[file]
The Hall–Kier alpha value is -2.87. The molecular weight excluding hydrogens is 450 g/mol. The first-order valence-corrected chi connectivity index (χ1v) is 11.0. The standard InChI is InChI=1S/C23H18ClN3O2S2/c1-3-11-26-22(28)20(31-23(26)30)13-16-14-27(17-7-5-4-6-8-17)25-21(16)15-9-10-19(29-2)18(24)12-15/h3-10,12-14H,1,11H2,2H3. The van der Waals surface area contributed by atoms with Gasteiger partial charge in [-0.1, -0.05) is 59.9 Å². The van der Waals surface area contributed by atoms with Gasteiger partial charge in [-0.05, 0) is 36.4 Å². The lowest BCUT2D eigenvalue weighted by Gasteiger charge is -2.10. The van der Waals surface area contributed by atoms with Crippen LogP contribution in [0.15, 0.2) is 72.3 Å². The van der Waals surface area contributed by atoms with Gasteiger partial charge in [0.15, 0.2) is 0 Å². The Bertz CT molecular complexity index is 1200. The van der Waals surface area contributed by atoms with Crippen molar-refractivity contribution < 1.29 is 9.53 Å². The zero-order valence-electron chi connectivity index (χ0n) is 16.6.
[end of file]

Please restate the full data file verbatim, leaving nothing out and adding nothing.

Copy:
The Hall–Kier alpha value is -2.87. The molecular weight excluding hydrogens is 450 g/mol. The first-order valence-corrected chi connectivity index (χ1v) is 11.0. The standard InChI is InChI=1S/C23H18ClN3O2S2/c1-3-11-26-22(28)20(31-23(26)30)13-16-14-27(17-7-5-4-6-8-17)25-21(16)15-9-10-19(29-2)18(24)12-15/h3-10,12-14H,1,11H2,2H3. The van der Waals surface area contributed by atoms with Gasteiger partial charge in [-0.1, -0.05) is 59.9 Å². The van der Waals surface area contributed by atoms with Gasteiger partial charge in [-0.05, 0) is 36.4 Å². The lowest BCUT2D eigenvalue weighted by Gasteiger charge is -2.10. The van der Waals surface area contributed by atoms with Crippen LogP contribution in [0.15, 0.2) is 72.3 Å². The van der Waals surface area contributed by atoms with Gasteiger partial charge in [0.15, 0.2) is 0 Å². The Bertz CT molecular complexity index is 1200. The van der Waals surface area contributed by atoms with Crippen molar-refractivity contribution < 1.29 is 9.53 Å². The zero-order valence-electron chi connectivity index (χ0n) is 16.6.